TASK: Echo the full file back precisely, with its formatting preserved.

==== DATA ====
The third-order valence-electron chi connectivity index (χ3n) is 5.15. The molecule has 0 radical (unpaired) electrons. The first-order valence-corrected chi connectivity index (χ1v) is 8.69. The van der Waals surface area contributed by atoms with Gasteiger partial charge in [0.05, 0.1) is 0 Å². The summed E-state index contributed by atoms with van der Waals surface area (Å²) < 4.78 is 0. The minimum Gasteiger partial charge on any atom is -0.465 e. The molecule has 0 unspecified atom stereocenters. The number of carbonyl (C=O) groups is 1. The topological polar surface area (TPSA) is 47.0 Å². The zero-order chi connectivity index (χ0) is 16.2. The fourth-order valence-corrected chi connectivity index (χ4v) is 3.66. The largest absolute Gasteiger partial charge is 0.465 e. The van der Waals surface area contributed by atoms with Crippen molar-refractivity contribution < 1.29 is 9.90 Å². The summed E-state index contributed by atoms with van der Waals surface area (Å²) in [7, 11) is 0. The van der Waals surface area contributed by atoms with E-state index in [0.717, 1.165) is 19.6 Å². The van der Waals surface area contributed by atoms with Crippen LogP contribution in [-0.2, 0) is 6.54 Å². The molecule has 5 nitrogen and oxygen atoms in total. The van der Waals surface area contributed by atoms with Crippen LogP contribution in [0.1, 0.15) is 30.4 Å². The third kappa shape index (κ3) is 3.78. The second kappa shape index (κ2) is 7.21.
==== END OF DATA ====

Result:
The third-order valence-electron chi connectivity index (χ3n) is 5.15. The molecule has 0 radical (unpaired) electrons. The first-order valence-corrected chi connectivity index (χ1v) is 8.69. The van der Waals surface area contributed by atoms with Gasteiger partial charge in [0.05, 0.1) is 0 Å². The summed E-state index contributed by atoms with van der Waals surface area (Å²) < 4.78 is 0. The minimum Gasteiger partial charge on any atom is -0.465 e. The molecule has 0 unspecified atom stereocenters. The number of carbonyl (C=O) groups is 1. The topological polar surface area (TPSA) is 47.0 Å². The zero-order chi connectivity index (χ0) is 16.2. The fourth-order valence-corrected chi connectivity index (χ4v) is 3.66. The largest absolute Gasteiger partial charge is 0.465 e. The van der Waals surface area contributed by atoms with Crippen molar-refractivity contribution < 1.29 is 9.90 Å². The summed E-state index contributed by atoms with van der Waals surface area (Å²) in [7, 11) is 0. The van der Waals surface area contributed by atoms with E-state index in [0.717, 1.165) is 19.6 Å². The van der Waals surface area contributed by atoms with Crippen LogP contribution in [-0.2, 0) is 6.54 Å². The molecule has 5 nitrogen and oxygen atoms in total. The van der Waals surface area contributed by atoms with Crippen LogP contribution in [0.1, 0.15) is 30.4 Å². The third kappa shape index (κ3) is 3.78. The second kappa shape index (κ2) is 7.21.